(RITA). As-received and heat-treated F-alloy samples were et al. (Ref 13), having noticed that this criterion may not be
electrolytically etched in 10% oxalic acid. SIMS analysis was representative of HAZ liquation cracking that occurs close to
then performed on a CAMECA IMS5F ion microscope using the fusion boundary, had rather suggested a methodology to
primary ion beam of O2+ (15-kV acceleration voltage, 1-lA quantify a thermal-crack susceptible region (CSR) in the HAZ
beam current). The negative secondary ions emitted from the where liquation may occur. On-heating and on-cooling CSR
surface were BO2 . Varestraint and PVR tests were carried out can be determined using the temperature range between NDT
on the materials D, E, F and G with 20, 35, 44 and 50 ppm of and the liquidus temperature and the temperature range between
boron content, respectively. The dimensions of the Varestraint on-cooling peak temperature and DRT, respectively.
specimens were 200 9 60 9 7 mm. The dimensions of PVR 3.1.2 On-Heating Hot Ductility Tests. As explained
specimens were 300 9 40 9 3 mm. The welding parameters previously, the ductility drop with temperature highlighted by
of Varestraint and PVR tests, achieved with a single-pass TIG on-heating tests is relevant information to evaluate HAZ
welding, were kept constant and are shown in Table 2. liquation cracking susceptibility. In Fig. 1, the results of the
A part of the welding surface of F-specimen containing on-heating tests achieved with the seven materials with a
cracks was electrolytically etched using 10% oxalic acid to holding time of 1.0 s at the testing temperature are compared. A
reveal the microstructure of grains, and then observed at the noticeable difference exists between ductility evolution with
binocular.

Journal of Materials Engineering and Performance


Table 2 TIG welding parameters of the Varestraint and PVR tests
Parameters of Varestraint tests Parameters of PVR tests

Current 200 A Current 81 A


Voltage 13 V Voltage 8.4 V
Travel speed 2,33 mm/s Travel speed 2.00 mm/s
Shielding gas Argon Shielding gas Argon
Strain level (47 mm die block radius) 7% Maximal stroke rate 20 mm/min

Fig. 1 Results of the on-heating tests with a holding time of 1.0 s


(A = 2, B = 19, C = 31, D = 20, E = 35, F = 44, G = 50 ppm of
boron, respectively)

Fig. 3 Results of the on-heating tests on two materials (a) F (44 ppm
B) and (b) G (50 ppm B) with holding time from 0.1 to 3.0 s

boron level lower or equal to 35 ppm, ductility drop temper-


Fig. 2 Dependence of the ductility drop temperature with respect to ature has an almost constant value around 1320 C. This
boron content (on-heating tests with holding time 1.0 s) temperature decreases abruptly if the boron content exceeds this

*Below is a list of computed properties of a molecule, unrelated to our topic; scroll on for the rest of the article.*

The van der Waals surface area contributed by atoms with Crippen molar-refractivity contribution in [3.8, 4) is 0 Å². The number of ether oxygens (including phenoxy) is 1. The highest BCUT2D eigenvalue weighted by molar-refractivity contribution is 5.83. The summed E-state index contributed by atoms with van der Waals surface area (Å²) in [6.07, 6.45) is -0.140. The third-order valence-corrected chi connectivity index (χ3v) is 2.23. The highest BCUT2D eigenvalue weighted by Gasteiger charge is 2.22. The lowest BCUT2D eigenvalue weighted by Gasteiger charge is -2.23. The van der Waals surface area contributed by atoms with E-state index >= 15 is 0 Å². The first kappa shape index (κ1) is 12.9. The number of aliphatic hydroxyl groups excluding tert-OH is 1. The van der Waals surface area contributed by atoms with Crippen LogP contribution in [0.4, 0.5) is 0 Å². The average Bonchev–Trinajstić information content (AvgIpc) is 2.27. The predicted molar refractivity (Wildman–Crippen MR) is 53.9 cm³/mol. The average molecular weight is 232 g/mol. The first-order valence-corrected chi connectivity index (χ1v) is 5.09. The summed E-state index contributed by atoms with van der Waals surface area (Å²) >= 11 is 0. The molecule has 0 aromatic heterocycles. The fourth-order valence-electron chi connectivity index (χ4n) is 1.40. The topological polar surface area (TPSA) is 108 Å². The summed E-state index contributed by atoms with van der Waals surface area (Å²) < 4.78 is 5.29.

value and then levels out around 1180 C for the alloys with 44
temperature for high (F, G), low and medium boron-level (A to and 50 ppm boron content.
E) alloys. To better highlight this behavior, the ductility drop It is known that in austenitic stainless steel, because of the
temperature was determined as the temperature where ductility low solubility of boron in Fe-Cr-Ni alloys and the formation of
decreases to 75% which corresponds to a reduction of one half boride-austenite low-melting eutectics at grain boundaries,
of the diameter of the specimen. Figure 2 shows the depen- boron has a detrimental effect on liquation susceptibility and
dence of this temperature as a function of the boron content. At thus lowers the ductility drop temperature even at low content

Journal of Materials Engineering and Performance


(Ref 11, 14). Furthermore, due to non-equilibrium intergranular between the amount of boron segregated at grain boundaries
boron segregation occurring during the heat treatment cooling and the susceptibility to HAZ cracking once again because of
stage prior to welding, thin boron-enriched zone formation the lower melting point of boron-enriched grain boundaries. In
around grain boundary surface can also take place as shown in very low boron-level type 321 and 316 stainless steels that do
type 316L stainless steel (Ref 15). As demonstrated for an not experiment liquation cracking phenomena on welding, the
Inconel alloy (Ref 7), it is also suggested a direct correlation ductility drop temperature is over 1300 C. Between 35 and
45 pm of boron, this temperature falls suddenly under 1280 C.
At higher boron level, when intergranular boride eutectics were
clearly identified, this temperature is around 1200 C (Ref 11).
The dependence of the ductility drop temperature with respect

Fig. 4 SEM fractograph of Gleeble on-heating F-specimen tested at Fig. 5 SEM fractograph of Gleeble on-heating F-specimen tested at
1180 C with holding time of 0.1 s: (a) low, (b) intermediate and (c) 1220 C with holding time of 0.1 s: (a) low, (b) intermediate and (c)
high magnification high magnification

Journal of Materials Engineering and Performance